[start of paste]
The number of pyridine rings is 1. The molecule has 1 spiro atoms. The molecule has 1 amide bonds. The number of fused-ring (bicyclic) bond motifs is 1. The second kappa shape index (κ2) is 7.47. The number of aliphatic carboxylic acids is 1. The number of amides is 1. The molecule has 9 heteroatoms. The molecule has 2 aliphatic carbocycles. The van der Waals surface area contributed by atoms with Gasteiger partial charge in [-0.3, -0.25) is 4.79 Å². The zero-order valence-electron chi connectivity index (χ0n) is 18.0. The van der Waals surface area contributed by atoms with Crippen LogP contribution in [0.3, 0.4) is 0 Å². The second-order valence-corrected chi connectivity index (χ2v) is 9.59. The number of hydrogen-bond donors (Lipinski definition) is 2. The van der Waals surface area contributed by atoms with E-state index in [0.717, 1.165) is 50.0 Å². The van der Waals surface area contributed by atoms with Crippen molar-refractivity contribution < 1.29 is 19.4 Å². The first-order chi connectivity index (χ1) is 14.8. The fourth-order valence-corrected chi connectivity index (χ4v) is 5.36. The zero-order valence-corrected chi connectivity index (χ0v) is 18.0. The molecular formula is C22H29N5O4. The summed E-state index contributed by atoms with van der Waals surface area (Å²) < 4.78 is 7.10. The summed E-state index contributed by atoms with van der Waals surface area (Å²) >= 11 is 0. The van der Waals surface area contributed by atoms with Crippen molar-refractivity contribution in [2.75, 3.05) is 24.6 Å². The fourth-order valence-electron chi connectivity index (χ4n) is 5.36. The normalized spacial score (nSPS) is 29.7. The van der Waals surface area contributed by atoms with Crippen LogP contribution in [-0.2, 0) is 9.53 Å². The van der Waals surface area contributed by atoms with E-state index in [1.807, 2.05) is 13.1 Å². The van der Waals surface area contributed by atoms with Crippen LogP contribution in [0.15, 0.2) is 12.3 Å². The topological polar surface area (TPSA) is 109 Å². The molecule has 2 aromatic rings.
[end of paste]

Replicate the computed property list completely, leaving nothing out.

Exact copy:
The number of pyridine rings is 1. The molecule has 1 spiro atoms. The molecule has 1 amide bonds. The number of fused-ring (bicyclic) bond motifs is 1. The second kappa shape index (κ2) is 7.47. The number of aliphatic carboxylic acids is 1. The number of amides is 1. The molecule has 9 heteroatoms. The molecule has 2 aliphatic carbocycles. The van der Waals surface area contributed by atoms with Gasteiger partial charge in [-0.3, -0.25) is 4.79 Å². The zero-order valence-electron chi connectivity index (χ0n) is 18.0. The van der Waals surface area contributed by atoms with Crippen LogP contribution in [0.3, 0.4) is 0 Å². The second-order valence-corrected chi connectivity index (χ2v) is 9.59. The number of hydrogen-bond donors (Lipinski definition) is 2. The van der Waals surface area contributed by atoms with E-state index in [0.717, 1.165) is 50.0 Å². The van der Waals surface area contributed by atoms with Crippen molar-refractivity contribution < 1.29 is 19.4 Å². The first-order chi connectivity index (χ1) is 14.8. The fourth-order valence-corrected chi connectivity index (χ4v) is 5.36. The zero-order valence-corrected chi connectivity index (χ0v) is 18.0. The molecular formula is C22H29N5O4. The summed E-state index contributed by atoms with van der Waals surface area (Å²) < 4.78 is 7.10. The summed E-state index contributed by atoms with van der Waals surface area (Å²) >= 11 is 0. The van der Waals surface area contributed by atoms with Crippen molar-refractivity contribution in [2.75, 3.05) is 24.6 Å². The fourth-order valence-electron chi connectivity index (χ4n) is 5.36. The normalized spacial score (nSPS) is 29.7. The van der Waals surface area contributed by atoms with Crippen LogP contribution in [-0.2, 0) is 9.53 Å². The van der Waals surface area contributed by atoms with E-state index in [1.807, 2.05) is 13.1 Å². The van der Waals surface area contributed by atoms with Crippen LogP contribution in [0.15, 0.2) is 12.3 Å². The topological polar surface area (TPSA) is 109 Å². The molecule has 2 aromatic rings.